I Am Sheffrou
By Cami MIchaels
Self-published, $14.95, 281 pages, Format: eBook
City Book Review
Star Rating: 4 / 5
Tamara Walsh is a wife, mother, and physician. In general, she is a perfectly ordinary woman. However, she finds herself in an extraordinary situation when she falls through a wormhole and lands on another planet, a place populated by aliens with unfamiliar biology and even stranger customs. Though she yearns to be back home, there is little chance of her being able to return without another wormhole. So until one appears, she will have no choice but to wait and do her best to acclimate to her new home. Luckily, she finds a close friend in Maashi, the alien who first found her and devoted himself to taking care of her. Somewhat less luckily, her feelings for Maashi soon grow complicated, evolving into an attraction even she cannot understand.
Overall, I Am Sheffrou is a fascinating book and an impressive debut for the author. It reminds me of the classic science fiction stories I read when I was much younger, when explanation was far less necessary than exploration. The aliens (whom Tamara calls Chamis, a shortened version of their true name) have a well-thought-out culture and history, both of which are necessary to the plot. Tamara serves as an everywoman, showing readers the aliens' culture through a human lens, with all the various human biases that entails. Unlike an average everywoman, however, Tamara has more desires than just to get back home, and she acts on those desires. She may not always have full agency (it isn’t easy to when you’re treated as a curiosity and pet) but all the agency she does have, she uses to her best advantage.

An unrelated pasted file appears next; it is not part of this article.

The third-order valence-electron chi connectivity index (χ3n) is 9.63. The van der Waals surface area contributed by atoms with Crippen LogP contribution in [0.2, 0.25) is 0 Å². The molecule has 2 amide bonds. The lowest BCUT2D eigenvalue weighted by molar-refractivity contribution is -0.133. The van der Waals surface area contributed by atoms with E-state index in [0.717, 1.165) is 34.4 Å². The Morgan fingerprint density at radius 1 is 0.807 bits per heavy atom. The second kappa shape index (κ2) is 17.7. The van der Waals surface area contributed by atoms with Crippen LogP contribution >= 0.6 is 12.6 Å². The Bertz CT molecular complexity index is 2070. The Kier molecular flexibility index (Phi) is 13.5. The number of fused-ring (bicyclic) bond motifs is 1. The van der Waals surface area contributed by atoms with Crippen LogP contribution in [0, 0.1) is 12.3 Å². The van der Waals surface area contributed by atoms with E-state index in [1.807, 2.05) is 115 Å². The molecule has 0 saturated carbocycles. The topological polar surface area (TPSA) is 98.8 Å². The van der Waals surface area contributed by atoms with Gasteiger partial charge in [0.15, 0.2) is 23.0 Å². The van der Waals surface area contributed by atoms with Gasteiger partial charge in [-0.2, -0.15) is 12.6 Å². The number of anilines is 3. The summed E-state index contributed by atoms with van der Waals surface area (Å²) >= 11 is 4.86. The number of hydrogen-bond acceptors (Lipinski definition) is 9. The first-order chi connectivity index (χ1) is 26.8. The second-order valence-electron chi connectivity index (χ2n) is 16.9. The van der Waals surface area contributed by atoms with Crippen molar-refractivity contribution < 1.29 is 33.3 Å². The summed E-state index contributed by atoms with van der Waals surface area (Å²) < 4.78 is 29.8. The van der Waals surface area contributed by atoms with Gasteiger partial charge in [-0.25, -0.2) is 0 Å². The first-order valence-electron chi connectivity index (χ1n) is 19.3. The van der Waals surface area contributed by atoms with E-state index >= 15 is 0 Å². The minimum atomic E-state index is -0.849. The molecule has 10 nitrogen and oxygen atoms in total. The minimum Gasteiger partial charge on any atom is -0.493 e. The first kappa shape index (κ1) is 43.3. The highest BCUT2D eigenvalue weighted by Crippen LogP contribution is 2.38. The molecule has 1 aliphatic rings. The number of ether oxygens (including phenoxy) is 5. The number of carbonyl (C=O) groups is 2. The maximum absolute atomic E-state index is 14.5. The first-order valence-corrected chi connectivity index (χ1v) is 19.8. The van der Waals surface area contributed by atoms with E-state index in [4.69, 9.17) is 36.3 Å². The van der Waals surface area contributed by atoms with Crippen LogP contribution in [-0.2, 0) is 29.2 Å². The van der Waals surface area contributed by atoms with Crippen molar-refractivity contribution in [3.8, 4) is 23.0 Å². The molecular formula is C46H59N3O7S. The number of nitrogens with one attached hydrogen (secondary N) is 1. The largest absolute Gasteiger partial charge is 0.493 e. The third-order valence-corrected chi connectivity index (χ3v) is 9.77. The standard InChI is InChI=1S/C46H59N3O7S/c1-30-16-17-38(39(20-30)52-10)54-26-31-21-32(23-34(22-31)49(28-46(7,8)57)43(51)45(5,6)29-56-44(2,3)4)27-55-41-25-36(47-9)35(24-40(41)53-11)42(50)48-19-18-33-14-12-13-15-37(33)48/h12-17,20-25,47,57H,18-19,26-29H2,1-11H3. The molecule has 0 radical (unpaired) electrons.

But why only four stars, if I’m so impressed? I enjoyed the book a great deal and am excited to see where the trilogy goes next (keep an eye out for book two, Betrayal). However, at times, I found myself underwhelmed. I would have liked to see more introspection from Tamara, especially regarding her shifting attitudes toward the world she was trapped on, and some of the story beats felt oddly placed. Neither of those things bothered me enough to make me dislike the book, though; they were only occasional, nagging annoyances. On the whole, I enjoyed how the story was so different from what I’ve come to expect from science fiction. I said before that it’s heavier on exploration than explanation, and exploration takes up the vast majority of the book. Most of it is also devoted to Tamara learning about the Chamis’ culture, and if you enjoy thought experiments of that nature, I Am Sheffrou is not one to miss.
Reviewed by Jo Niederhoff